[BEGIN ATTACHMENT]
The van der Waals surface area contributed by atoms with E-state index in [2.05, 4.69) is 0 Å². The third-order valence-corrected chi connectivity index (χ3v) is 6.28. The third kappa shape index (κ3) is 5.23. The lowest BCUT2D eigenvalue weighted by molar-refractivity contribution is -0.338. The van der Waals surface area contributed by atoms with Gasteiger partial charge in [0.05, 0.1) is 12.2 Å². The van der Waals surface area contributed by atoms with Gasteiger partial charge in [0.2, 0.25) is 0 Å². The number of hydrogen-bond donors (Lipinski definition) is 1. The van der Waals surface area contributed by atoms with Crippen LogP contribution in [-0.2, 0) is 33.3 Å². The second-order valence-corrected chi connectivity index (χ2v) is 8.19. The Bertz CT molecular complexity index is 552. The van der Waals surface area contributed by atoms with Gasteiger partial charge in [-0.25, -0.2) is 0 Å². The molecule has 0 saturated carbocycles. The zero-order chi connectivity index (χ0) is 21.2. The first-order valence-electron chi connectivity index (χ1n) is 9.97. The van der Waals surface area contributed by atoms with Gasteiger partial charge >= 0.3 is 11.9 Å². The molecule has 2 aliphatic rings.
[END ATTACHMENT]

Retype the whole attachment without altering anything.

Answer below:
The van der Waals surface area contributed by atoms with E-state index in [2.05, 4.69) is 0 Å². The third-order valence-corrected chi connectivity index (χ3v) is 6.28. The third kappa shape index (κ3) is 5.23. The lowest BCUT2D eigenvalue weighted by molar-refractivity contribution is -0.338. The van der Waals surface area contributed by atoms with Gasteiger partial charge in [0.05, 0.1) is 12.2 Å². The van der Waals surface area contributed by atoms with Gasteiger partial charge in [0.2, 0.25) is 0 Å². The number of hydrogen-bond donors (Lipinski definition) is 1. The van der Waals surface area contributed by atoms with Crippen LogP contribution in [-0.2, 0) is 33.3 Å². The second-order valence-corrected chi connectivity index (χ2v) is 8.19. The Bertz CT molecular complexity index is 552. The van der Waals surface area contributed by atoms with Gasteiger partial charge in [-0.25, -0.2) is 0 Å². The molecule has 0 saturated carbocycles. The zero-order chi connectivity index (χ0) is 21.2. The first-order valence-electron chi connectivity index (χ1n) is 9.97. The van der Waals surface area contributed by atoms with Gasteiger partial charge >= 0.3 is 11.9 Å². The molecule has 2 aliphatic rings.